In the wake of the High Court of Australia decision in D’Arcy v Myriad Genetics Inc. (see our report) handed down on 7 October 2015 IP Australia has issued a Consultation Paper in which it outlines how it intends to modify its examination practice. It is pleasing to note that IP Australia has at least at this stage adopted a relatively narrow interpretation of the decision based upon what it interprets as the primary finding of the Court, namely that “a claim to an isolated nucleic acid that merely represents information coding for a polypeptide is not patent eligible”. As a result, the examination practice of IP Australia is proposed to be altered such that claims directed to the following will not be considered patent eligible.

  • Naturally occurring (human) nucleic acid sequences encoding polypeptides or functional fragments thereof - either isolated or synthesised;
  • Naturally occurring (non-human) nucleic acid sequences encoding polypeptides or functional fragments thereof - either isolated or synthesised;
  • cDNA;
  • Naturally occurring human and non-human coding RNA - either isolated or synthesised.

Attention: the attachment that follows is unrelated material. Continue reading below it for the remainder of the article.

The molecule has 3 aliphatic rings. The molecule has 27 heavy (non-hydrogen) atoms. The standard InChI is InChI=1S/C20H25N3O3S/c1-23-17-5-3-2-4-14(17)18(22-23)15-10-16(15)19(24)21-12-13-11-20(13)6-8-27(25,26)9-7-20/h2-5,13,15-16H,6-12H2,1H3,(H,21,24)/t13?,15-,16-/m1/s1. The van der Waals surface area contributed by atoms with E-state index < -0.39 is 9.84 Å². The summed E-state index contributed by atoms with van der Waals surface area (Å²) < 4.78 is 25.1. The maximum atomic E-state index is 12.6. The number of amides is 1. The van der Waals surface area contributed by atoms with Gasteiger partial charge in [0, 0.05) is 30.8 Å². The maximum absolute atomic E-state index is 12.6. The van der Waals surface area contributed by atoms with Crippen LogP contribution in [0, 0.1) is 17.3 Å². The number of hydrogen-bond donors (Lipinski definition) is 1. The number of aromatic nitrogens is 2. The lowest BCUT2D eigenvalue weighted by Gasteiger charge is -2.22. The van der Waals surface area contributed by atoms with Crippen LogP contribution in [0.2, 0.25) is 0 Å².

Although there is considerable conjecture about the possible impact of the High Court decision in future patent litigation, and at least some commentators suggest that the effect of the decision should be limited to a prohibition on patent protection of naturally occurring human nucleic acids, the proposed IP Australia examination approach is practical and sensible. The proposed examination approach will be generally welcomed by industry, which requires certainty around patent protection to continue investment in important biotechnology and healthcare innovation.

The Consultation Paper can be viewed at here and comments on the proposed practice change can be made up until Friday 6 November, 2015.